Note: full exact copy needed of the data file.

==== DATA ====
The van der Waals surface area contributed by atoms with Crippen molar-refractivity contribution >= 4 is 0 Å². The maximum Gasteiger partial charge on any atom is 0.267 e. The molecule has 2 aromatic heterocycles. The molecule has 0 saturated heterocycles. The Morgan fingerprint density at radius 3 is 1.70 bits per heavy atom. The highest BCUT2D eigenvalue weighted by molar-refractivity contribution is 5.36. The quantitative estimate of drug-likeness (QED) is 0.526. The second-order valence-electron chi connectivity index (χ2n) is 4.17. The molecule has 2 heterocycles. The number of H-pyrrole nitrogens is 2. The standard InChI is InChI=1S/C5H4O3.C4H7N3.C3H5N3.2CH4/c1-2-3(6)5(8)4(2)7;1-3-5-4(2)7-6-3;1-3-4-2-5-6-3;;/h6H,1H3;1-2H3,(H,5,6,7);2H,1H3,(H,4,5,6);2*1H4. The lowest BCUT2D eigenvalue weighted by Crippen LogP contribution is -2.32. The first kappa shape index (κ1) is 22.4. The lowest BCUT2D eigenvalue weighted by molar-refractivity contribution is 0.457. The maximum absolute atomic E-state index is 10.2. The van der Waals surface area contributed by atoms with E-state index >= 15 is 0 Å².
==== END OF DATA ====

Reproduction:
The van der Waals surface area contributed by atoms with Crippen molar-refractivity contribution >= 4 is 0 Å². The maximum Gasteiger partial charge on any atom is 0.267 e. The molecule has 2 aromatic heterocycles. The molecule has 0 saturated heterocycles. The Morgan fingerprint density at radius 3 is 1.70 bits per heavy atom. The highest BCUT2D eigenvalue weighted by molar-refractivity contribution is 5.36. The quantitative estimate of drug-likeness (QED) is 0.526. The second-order valence-electron chi connectivity index (χ2n) is 4.17. The molecule has 2 heterocycles. The number of H-pyrrole nitrogens is 2. The standard InChI is InChI=1S/C5H4O3.C4H7N3.C3H5N3.2CH4/c1-2-3(6)5(8)4(2)7;1-3-5-4(2)7-6-3;1-3-4-2-5-6-3;;/h6H,1H3;1-2H3,(H,5,6,7);2H,1H3,(H,4,5,6);2*1H4. The lowest BCUT2D eigenvalue weighted by Crippen LogP contribution is -2.32. The first kappa shape index (κ1) is 22.4. The lowest BCUT2D eigenvalue weighted by molar-refractivity contribution is 0.457. The maximum absolute atomic E-state index is 10.2. The van der Waals surface area contributed by atoms with E-state index >= 15 is 0 Å².